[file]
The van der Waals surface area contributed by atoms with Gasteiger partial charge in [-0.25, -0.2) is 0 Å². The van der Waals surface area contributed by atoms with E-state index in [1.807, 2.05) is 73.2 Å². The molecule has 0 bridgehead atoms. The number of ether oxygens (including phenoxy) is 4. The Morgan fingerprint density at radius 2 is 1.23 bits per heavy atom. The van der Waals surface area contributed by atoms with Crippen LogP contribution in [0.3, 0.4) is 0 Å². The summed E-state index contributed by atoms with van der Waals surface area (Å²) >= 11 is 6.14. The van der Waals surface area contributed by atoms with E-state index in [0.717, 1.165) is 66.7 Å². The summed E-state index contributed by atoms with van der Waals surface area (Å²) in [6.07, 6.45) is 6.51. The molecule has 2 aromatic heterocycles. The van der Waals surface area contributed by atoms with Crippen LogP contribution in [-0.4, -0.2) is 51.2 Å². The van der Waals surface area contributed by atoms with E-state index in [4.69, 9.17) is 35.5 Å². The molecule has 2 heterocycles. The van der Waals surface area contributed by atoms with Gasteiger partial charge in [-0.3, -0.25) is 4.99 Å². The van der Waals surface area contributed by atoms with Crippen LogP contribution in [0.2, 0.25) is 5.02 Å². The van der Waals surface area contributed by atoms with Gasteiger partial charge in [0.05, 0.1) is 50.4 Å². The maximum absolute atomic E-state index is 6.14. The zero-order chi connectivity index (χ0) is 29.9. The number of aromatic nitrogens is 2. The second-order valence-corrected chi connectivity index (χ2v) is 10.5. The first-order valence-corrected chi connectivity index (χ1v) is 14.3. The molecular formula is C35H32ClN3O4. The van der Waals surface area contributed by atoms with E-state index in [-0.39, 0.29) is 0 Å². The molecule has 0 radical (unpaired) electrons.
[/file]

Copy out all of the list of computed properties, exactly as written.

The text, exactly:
The van der Waals surface area contributed by atoms with Gasteiger partial charge in [-0.25, -0.2) is 0 Å². The van der Waals surface area contributed by atoms with E-state index in [1.807, 2.05) is 73.2 Å². The molecule has 0 bridgehead atoms. The number of ether oxygens (including phenoxy) is 4. The Morgan fingerprint density at radius 2 is 1.23 bits per heavy atom. The van der Waals surface area contributed by atoms with Crippen LogP contribution in [0.3, 0.4) is 0 Å². The summed E-state index contributed by atoms with van der Waals surface area (Å²) >= 11 is 6.14. The van der Waals surface area contributed by atoms with E-state index in [0.717, 1.165) is 66.7 Å². The summed E-state index contributed by atoms with van der Waals surface area (Å²) in [6.07, 6.45) is 6.51. The molecule has 2 aromatic heterocycles. The van der Waals surface area contributed by atoms with Crippen LogP contribution in [-0.4, -0.2) is 51.2 Å². The van der Waals surface area contributed by atoms with E-state index in [4.69, 9.17) is 35.5 Å². The molecule has 2 heterocycles. The van der Waals surface area contributed by atoms with Gasteiger partial charge in [-0.3, -0.25) is 4.99 Å². The van der Waals surface area contributed by atoms with Crippen LogP contribution in [0.2, 0.25) is 5.02 Å². The van der Waals surface area contributed by atoms with Gasteiger partial charge in [0.05, 0.1) is 50.4 Å². The maximum absolute atomic E-state index is 6.14. The zero-order chi connectivity index (χ0) is 29.9. The number of aromatic nitrogens is 2. The second-order valence-corrected chi connectivity index (χ2v) is 10.5. The first-order valence-corrected chi connectivity index (χ1v) is 14.3. The molecular formula is C35H32ClN3O4. The van der Waals surface area contributed by atoms with E-state index in [-0.39, 0.29) is 0 Å². The molecule has 0 radical (unpaired) electrons.